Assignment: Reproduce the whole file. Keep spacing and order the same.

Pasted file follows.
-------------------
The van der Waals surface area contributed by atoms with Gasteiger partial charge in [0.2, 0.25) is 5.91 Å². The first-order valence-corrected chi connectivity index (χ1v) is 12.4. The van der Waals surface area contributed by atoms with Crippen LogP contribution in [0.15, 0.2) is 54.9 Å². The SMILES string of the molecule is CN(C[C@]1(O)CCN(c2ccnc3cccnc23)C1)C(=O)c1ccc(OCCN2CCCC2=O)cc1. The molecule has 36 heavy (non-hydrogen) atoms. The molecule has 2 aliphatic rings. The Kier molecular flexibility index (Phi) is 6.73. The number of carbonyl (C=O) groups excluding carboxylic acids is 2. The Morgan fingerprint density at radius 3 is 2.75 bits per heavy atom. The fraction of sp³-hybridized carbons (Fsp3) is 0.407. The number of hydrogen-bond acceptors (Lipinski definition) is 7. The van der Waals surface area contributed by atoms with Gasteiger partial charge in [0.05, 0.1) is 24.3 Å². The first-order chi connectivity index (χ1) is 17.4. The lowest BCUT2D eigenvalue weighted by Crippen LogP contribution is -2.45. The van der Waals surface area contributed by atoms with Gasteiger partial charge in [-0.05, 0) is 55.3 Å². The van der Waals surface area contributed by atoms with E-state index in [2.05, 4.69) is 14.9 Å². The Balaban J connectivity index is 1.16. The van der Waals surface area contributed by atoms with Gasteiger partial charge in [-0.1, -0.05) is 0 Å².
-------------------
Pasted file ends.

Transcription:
The van der Waals surface area contributed by atoms with Gasteiger partial charge in [0.2, 0.25) is 5.91 Å². The first-order valence-corrected chi connectivity index (χ1v) is 12.4. The van der Waals surface area contributed by atoms with Crippen LogP contribution in [0.15, 0.2) is 54.9 Å². The SMILES string of the molecule is CN(C[C@]1(O)CCN(c2ccnc3cccnc23)C1)C(=O)c1ccc(OCCN2CCCC2=O)cc1. The molecule has 36 heavy (non-hydrogen) atoms. The molecule has 2 aliphatic rings. The Kier molecular flexibility index (Phi) is 6.73. The number of carbonyl (C=O) groups excluding carboxylic acids is 2. The Morgan fingerprint density at radius 3 is 2.75 bits per heavy atom. The fraction of sp³-hybridized carbons (Fsp3) is 0.407. The number of hydrogen-bond acceptors (Lipinski definition) is 7. The van der Waals surface area contributed by atoms with Gasteiger partial charge in [0.05, 0.1) is 24.3 Å². The first-order chi connectivity index (χ1) is 17.4. The lowest BCUT2D eigenvalue weighted by Crippen LogP contribution is -2.45. The van der Waals surface area contributed by atoms with Gasteiger partial charge in [-0.05, 0) is 55.3 Å². The van der Waals surface area contributed by atoms with E-state index in [2.05, 4.69) is 14.9 Å². The Balaban J connectivity index is 1.16. The van der Waals surface area contributed by atoms with Gasteiger partial charge in [-0.1, -0.05) is 0 Å².